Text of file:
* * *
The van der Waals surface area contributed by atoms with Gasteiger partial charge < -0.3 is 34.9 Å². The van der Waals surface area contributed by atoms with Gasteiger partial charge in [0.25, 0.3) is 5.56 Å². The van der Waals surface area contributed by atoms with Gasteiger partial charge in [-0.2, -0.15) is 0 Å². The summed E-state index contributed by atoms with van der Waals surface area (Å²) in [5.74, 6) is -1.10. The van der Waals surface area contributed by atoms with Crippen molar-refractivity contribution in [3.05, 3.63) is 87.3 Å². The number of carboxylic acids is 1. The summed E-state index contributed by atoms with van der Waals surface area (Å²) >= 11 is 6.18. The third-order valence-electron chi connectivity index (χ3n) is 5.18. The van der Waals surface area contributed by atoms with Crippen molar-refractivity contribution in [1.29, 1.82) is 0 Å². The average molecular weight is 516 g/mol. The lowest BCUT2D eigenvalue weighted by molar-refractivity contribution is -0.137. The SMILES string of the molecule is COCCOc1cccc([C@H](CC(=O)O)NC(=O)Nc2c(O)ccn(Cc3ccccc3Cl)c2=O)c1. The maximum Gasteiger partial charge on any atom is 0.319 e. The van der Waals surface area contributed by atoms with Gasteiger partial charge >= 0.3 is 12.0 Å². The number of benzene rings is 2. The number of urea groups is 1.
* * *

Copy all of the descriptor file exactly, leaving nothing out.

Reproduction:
The van der Waals surface area contributed by atoms with Gasteiger partial charge < -0.3 is 34.9 Å². The van der Waals surface area contributed by atoms with Gasteiger partial charge in [0.25, 0.3) is 5.56 Å². The van der Waals surface area contributed by atoms with Gasteiger partial charge in [-0.2, -0.15) is 0 Å². The summed E-state index contributed by atoms with van der Waals surface area (Å²) in [5.74, 6) is -1.10. The van der Waals surface area contributed by atoms with Crippen molar-refractivity contribution in [3.05, 3.63) is 87.3 Å². The number of carboxylic acids is 1. The summed E-state index contributed by atoms with van der Waals surface area (Å²) >= 11 is 6.18. The third-order valence-electron chi connectivity index (χ3n) is 5.18. The van der Waals surface area contributed by atoms with Crippen molar-refractivity contribution in [1.29, 1.82) is 0 Å². The average molecular weight is 516 g/mol. The lowest BCUT2D eigenvalue weighted by molar-refractivity contribution is -0.137. The SMILES string of the molecule is COCCOc1cccc([C@H](CC(=O)O)NC(=O)Nc2c(O)ccn(Cc3ccccc3Cl)c2=O)c1. The maximum Gasteiger partial charge on any atom is 0.319 e. The van der Waals surface area contributed by atoms with Gasteiger partial charge >= 0.3 is 12.0 Å². The number of benzene rings is 2. The number of urea groups is 1.